Residents gathered at Linear Park to preserve Raymore’s ecosystem and natural beauty during the seventh annual Community Litter Cleanup. (Tyson Fisher/Raymore Journal)
Community Litter Cleanup keeps Linear Park fresh
By Tyson Fisher
A stroll through Linear Park is a scenic one thanks to local volunteers who participate in the annual Community Litter Cleanup.
Each year, residents get together at Linear Park, located south of Lucy Webb Road at S. Huntsman Blvd., to clean up litter and other debris. In addition to maintaining the aesthetic features of the area, the annual event also improves the water quality and habitat for wildlife.
Linear Park features Missouri-native plants in a rain garden and a pollinator garden. Those plants are important for the health of the watershed, according to Doris Sherrick, secretary of the South Grand River Watershed Alliance. Essentially, these plants are nature’s water purifiers.
Human activities over the last few centuries have threatened native plant species. Consequently, the quality of the water in the waterways has been negatively impacted. Removing litter helps preserve the natural environment, which keeps the water quality high.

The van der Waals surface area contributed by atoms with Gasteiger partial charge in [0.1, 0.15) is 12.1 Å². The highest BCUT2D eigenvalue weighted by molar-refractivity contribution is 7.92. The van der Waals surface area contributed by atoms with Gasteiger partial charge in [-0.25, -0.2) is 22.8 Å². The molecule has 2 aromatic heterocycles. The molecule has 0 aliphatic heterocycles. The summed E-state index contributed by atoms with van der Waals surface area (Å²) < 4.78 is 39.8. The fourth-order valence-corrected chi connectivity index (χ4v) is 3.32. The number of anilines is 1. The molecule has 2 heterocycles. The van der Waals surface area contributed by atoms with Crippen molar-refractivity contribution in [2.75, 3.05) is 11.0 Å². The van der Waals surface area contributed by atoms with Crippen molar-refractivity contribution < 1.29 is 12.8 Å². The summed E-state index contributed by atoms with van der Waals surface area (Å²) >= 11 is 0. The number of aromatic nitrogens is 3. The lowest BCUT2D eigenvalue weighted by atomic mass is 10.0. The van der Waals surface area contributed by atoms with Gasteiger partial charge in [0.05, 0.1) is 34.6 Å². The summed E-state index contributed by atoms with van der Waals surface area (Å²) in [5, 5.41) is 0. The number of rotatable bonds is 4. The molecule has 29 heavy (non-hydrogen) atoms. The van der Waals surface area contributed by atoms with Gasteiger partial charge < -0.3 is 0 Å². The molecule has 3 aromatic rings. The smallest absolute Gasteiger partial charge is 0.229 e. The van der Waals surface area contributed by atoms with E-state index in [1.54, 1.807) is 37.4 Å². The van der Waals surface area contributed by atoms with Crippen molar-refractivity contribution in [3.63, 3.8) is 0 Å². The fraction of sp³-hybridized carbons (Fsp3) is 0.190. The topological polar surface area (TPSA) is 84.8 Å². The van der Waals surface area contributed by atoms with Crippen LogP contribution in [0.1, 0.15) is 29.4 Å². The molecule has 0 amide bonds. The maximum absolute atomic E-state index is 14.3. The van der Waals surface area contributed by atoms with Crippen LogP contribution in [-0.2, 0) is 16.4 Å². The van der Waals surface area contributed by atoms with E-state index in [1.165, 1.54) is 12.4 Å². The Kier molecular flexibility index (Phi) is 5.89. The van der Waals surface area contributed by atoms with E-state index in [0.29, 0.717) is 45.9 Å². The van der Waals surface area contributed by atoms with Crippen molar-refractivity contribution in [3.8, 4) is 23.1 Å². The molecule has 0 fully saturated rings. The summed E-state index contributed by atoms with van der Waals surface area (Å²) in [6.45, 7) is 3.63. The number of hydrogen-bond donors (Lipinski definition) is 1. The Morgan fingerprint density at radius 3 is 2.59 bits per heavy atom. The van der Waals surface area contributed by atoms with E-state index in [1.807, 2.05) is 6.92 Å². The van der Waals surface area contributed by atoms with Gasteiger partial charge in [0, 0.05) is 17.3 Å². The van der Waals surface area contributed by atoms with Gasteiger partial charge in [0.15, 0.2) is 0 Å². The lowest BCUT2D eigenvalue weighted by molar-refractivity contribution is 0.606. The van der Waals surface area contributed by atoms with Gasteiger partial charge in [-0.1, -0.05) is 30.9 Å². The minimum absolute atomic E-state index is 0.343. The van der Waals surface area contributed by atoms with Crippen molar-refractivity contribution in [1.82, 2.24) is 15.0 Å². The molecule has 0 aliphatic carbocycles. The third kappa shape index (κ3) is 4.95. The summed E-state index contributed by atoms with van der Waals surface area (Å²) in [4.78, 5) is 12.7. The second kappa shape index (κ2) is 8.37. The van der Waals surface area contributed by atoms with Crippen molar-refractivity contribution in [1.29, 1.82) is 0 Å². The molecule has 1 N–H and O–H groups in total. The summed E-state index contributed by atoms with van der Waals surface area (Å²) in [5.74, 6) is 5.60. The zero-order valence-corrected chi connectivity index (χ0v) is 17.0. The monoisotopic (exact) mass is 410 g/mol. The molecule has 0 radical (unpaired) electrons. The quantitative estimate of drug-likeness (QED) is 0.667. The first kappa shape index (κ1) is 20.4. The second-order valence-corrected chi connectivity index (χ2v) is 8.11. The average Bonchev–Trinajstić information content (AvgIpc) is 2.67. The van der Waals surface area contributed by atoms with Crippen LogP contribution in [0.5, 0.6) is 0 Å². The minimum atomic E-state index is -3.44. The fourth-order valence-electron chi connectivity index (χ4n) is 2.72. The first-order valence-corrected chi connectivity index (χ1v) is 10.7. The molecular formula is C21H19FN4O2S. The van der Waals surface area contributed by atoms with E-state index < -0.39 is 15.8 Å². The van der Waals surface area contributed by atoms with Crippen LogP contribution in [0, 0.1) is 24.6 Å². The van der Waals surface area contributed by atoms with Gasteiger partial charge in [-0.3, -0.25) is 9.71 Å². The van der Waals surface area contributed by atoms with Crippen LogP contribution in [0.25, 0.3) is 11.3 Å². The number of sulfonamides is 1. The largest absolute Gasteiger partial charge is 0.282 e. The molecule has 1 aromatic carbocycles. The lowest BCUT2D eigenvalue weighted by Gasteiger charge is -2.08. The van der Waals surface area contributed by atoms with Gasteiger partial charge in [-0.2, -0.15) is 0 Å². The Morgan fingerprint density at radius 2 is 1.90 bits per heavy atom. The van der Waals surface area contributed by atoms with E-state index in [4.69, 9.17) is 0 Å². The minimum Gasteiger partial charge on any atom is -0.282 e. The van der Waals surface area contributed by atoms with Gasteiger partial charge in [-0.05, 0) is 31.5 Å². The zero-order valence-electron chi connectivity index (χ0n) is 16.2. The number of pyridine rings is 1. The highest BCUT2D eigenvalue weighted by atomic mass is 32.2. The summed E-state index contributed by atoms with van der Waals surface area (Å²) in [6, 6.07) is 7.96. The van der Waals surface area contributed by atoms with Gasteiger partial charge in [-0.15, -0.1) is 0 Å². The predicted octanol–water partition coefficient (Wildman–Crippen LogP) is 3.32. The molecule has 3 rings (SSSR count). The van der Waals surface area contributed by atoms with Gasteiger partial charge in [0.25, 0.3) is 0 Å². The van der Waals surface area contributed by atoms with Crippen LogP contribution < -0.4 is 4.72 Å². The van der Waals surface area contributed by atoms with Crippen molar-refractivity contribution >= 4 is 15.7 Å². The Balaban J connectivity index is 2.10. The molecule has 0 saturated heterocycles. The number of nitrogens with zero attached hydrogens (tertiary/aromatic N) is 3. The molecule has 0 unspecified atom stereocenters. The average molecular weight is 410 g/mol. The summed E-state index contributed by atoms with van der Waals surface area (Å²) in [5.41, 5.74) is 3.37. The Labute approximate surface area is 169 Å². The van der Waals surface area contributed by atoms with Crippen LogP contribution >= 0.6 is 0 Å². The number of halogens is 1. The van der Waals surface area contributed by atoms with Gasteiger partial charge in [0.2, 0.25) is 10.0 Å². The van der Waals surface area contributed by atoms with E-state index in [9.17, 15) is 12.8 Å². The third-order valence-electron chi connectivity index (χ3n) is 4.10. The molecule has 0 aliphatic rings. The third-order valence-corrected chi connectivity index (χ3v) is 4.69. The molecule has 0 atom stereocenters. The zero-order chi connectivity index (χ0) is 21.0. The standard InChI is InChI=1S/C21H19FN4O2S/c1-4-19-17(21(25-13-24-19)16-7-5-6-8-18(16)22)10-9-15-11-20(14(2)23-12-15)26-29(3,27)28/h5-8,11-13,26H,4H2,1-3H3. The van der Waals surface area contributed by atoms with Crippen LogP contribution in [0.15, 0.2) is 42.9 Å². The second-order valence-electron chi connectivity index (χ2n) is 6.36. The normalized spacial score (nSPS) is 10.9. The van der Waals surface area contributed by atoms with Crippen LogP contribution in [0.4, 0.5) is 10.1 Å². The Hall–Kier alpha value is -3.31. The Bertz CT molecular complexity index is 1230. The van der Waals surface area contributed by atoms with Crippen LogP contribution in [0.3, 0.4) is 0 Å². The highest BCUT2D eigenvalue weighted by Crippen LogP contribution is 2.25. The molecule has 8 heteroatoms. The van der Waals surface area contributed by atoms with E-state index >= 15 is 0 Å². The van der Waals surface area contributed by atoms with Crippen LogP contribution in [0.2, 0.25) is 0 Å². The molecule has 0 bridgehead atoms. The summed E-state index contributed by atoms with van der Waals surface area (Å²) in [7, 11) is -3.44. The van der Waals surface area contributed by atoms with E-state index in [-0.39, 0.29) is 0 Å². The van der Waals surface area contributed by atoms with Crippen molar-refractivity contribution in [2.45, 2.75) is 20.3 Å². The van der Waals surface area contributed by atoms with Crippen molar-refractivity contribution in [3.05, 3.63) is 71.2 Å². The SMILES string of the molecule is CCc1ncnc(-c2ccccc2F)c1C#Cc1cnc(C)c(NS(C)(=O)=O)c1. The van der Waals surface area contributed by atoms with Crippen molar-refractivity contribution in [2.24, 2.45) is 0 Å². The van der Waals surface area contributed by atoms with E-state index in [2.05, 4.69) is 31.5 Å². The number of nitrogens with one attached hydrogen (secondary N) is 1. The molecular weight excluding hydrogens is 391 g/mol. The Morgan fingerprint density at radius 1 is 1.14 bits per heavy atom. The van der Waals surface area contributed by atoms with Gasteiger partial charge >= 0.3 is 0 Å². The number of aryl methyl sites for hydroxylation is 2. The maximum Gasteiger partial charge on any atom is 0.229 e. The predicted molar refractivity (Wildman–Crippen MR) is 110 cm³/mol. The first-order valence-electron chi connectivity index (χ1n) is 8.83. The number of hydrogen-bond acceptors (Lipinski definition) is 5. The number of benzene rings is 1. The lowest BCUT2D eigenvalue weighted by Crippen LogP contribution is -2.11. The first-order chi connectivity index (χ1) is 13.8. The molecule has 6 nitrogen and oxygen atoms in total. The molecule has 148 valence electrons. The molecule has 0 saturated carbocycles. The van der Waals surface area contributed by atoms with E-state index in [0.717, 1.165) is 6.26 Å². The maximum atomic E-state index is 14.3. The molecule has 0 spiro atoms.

However, non-native, invasive species also pose a threat to Missouri plants. Japanese honeysuckle is among those invasive species. During the Community Litter Cleanup, volunteers also look for Japanese honeysuckle to eliminate. Other invasive species include Johnson grass, teasel, Callery pear and sericea lespedeza.
“There are actions we can each take to diminish the aggressive exotic plant threat and improve the health of our watershed,” the South Grand River Watershed Alliance states on its website. “Three very important actions are to become acquainted with these species in your own area; remove any from your property; and replant the area with native plants.”
This year’s Community Litter Cleanup was sponsored by the South Grand River Watershed Alliance, Missouri Stream Teams, Missouri Department of Conservation and the City of Raymore.